The parsnip is a root vegetable that looks like a thick, ivory carrot.
A member of the same family as carrots and parsley, it has fibrous flesh, a mild, celery-like fragrance and a sweet, nutty flavour. Parsnips are the sweetest root vegetable. Cold temperatures convert their starch to sugar. Parsnips are used cooked.
To store place unwashed in an unsealed plastic bag and refrigerate up to 4 weeks.
Prep and cook: Trim off the root end, the top and any large rootless or knobs. If cutting into chunks for soups, stews or roasting, peel with a vegetable peeler. Split large parsnips in half lengthwise and remove the woody core. Then cut to desired size. If they are to be puréed or mashed, cook unpeeled for more colour, flavour and nutrients, then slit the peel lengthwise and peel by hand. To cook: steam, boil, bake, roast, or sautéed. (avoid overcooking).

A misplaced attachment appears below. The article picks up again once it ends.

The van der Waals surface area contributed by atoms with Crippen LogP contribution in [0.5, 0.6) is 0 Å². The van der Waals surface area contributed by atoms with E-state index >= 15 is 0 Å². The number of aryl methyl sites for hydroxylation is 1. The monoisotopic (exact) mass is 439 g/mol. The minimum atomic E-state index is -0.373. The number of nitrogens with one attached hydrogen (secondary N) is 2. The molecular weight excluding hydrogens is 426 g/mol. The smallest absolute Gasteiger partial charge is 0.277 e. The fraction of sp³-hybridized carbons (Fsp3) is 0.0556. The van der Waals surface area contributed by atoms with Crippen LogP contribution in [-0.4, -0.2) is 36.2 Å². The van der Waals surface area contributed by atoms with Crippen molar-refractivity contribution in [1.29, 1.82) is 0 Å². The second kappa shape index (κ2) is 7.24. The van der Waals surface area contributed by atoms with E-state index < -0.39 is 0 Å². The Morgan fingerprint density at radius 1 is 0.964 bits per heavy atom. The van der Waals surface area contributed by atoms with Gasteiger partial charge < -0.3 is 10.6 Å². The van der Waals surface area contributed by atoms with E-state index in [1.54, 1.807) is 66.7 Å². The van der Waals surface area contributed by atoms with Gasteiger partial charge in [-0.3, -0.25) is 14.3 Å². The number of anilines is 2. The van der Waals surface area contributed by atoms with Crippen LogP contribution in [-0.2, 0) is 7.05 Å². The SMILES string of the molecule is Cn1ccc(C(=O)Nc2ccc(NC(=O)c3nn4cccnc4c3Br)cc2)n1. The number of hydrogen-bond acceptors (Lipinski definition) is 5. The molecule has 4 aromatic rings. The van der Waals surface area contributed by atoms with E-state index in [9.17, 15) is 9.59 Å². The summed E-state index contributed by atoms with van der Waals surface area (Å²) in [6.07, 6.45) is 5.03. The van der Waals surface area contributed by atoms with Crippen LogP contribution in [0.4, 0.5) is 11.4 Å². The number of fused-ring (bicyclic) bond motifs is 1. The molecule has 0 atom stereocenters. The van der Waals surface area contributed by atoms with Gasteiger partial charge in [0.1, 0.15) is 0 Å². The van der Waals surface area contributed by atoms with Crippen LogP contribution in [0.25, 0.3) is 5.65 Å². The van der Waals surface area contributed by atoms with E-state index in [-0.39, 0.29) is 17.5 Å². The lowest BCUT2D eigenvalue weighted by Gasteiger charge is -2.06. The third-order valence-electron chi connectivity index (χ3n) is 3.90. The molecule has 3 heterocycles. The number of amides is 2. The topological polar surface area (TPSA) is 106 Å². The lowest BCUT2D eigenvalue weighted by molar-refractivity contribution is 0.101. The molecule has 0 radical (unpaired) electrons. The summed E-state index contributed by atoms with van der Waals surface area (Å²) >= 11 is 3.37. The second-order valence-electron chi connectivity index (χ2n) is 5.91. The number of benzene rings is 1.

Goes with: Herbs, spices, and flavours such as: Brown sugar, butter, cinnamon, cream, curry, ginger, nutmeg, parsley, rosemary.
Foods: Apples, leeks, mushrooms, onions, oranges, potatoes, turnips, walnuts, sweet potatoes.
Low in calories and fat.
Good source of vitamin C, folate, manganese and fiber.